I always wondered if my generation would ever have a mega event that challenged us in a way that past ones have other generations.
Thankfully, we have missed out on so many of the major events that our relatives battled in their lifetimes, including the Spanish flu, the Great Depression, the Dust Bowl, World War II, the Cold War, the Vietnam War, and many other generational challenges.
In fact, since I was born in the summer of 1981, outside of a few economic dips and most certainly 9/11, we’ve been fortunate to grow up and start careers, families, and businesses amid the best economic conditions ever.
It’s amazing how much the world can change in just a few short weeks. In the summer of 2020, we find ourselves at a time when the music has stopped—and we’re now in the middle of the kind of generational challenge I always wondered if we’d face.
Maybe you’re experiencing this too as we continue to come to grips with how the world has changed since the early spring. It’s almost hard to describe the feelings, because there are so many them. Certainly it begins with sadness and sorrow for those who have lost loved ones around the world, and with gratitude for healthcare professionals and first responders who are on the frontlines, helping our neighbors around the world. There’s also anxiety, stress, and overwhelm at the enormity of the situation and at the many new things we’re having to balance with schools closed, businesses to run, and many other responsibilities. I know you’re in the same boat.
But while it may be a new world, there are many lessons we can learn from how previous generations powered through such challenges. I think the most important lesson is that leadership’s finest hour always happens when the music stops.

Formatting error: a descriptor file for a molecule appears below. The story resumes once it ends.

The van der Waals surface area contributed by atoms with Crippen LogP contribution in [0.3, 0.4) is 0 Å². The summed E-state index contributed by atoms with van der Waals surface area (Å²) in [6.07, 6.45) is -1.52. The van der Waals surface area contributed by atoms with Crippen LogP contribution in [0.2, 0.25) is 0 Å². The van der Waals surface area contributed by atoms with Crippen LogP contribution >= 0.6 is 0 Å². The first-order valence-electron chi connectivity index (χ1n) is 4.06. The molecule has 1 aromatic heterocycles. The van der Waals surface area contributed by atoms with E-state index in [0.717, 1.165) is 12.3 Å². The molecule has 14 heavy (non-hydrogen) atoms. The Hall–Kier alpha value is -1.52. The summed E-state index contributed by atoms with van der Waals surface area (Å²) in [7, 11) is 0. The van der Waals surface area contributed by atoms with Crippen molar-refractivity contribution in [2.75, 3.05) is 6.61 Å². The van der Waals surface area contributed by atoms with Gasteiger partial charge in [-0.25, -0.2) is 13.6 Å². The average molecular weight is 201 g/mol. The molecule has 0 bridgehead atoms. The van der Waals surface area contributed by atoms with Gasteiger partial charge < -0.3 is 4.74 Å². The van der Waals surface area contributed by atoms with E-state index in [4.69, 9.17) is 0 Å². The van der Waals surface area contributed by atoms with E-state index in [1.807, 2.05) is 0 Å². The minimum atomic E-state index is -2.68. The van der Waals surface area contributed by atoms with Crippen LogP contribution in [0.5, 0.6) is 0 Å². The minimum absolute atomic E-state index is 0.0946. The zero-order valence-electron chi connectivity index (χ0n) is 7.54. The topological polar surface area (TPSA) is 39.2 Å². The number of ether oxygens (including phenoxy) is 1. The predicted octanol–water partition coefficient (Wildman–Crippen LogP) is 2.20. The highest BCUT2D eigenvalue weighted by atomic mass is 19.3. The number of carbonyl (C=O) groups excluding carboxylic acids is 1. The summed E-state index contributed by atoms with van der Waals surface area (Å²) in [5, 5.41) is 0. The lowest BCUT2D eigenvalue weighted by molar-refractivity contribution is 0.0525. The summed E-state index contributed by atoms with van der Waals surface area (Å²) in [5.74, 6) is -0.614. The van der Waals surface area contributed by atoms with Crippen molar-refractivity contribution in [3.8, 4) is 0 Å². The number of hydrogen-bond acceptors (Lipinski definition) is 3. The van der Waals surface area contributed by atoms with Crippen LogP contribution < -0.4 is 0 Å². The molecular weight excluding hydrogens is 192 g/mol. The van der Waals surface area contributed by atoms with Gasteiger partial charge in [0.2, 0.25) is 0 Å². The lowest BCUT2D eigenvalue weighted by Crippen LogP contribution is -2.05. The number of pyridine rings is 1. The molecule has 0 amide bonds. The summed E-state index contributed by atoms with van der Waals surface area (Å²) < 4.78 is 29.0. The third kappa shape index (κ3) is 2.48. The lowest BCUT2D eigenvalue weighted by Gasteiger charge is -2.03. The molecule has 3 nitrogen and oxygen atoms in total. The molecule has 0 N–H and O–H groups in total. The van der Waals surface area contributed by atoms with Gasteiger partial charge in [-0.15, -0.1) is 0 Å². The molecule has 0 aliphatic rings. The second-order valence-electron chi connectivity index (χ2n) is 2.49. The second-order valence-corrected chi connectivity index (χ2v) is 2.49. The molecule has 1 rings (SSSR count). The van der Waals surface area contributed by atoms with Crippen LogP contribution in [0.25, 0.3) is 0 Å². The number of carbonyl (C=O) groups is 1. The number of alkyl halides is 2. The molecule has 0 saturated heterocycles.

So, yes, in this moment, leadership matters more than ever. What’s unique about this situation is how many different areas in your life require you to step up as a leader in a way you may never have had to before. It begins at home, extends to the office, and perhaps continues to church and other areas where people rely on you or need your support.
One thing that is really clear to me is that in times like these, we tend to gravitate toward people—not institutions, corporations, government agencies, or organizations but individual leaders.
When Hurricane Harvey hit Houston in 2017, it brought devastation on a level we hadn’t seen here in Texas in a long time. Those who wanted to support their neighbors gravitated primarily not toward institutions but instead toward individual leaders who stepped up to lead. J. J. Watt raised $37 million via a GoFundMe page, blowing past the original goal of $200,000, and helped rebuild 1,183 homes around Houston. Jim “Mattress Mack” McIngvale opened his stores around the city to give his neighbors who were flooded out of their homes a place to sleep. These and others led their city through the catastrophe and inspired many to lead in smaller but similar ways.
Even prior to this pandemic, trust was eroding at significant levels for institutions of almost every variety, from the government to companies and even universities. It’s not that these institutions aren’t helping—in fact, many have gone above and beyond like never before—it’s just that we want to hear not from a generic institution, but someone we trust (hello, Dr. Anthony Fauci).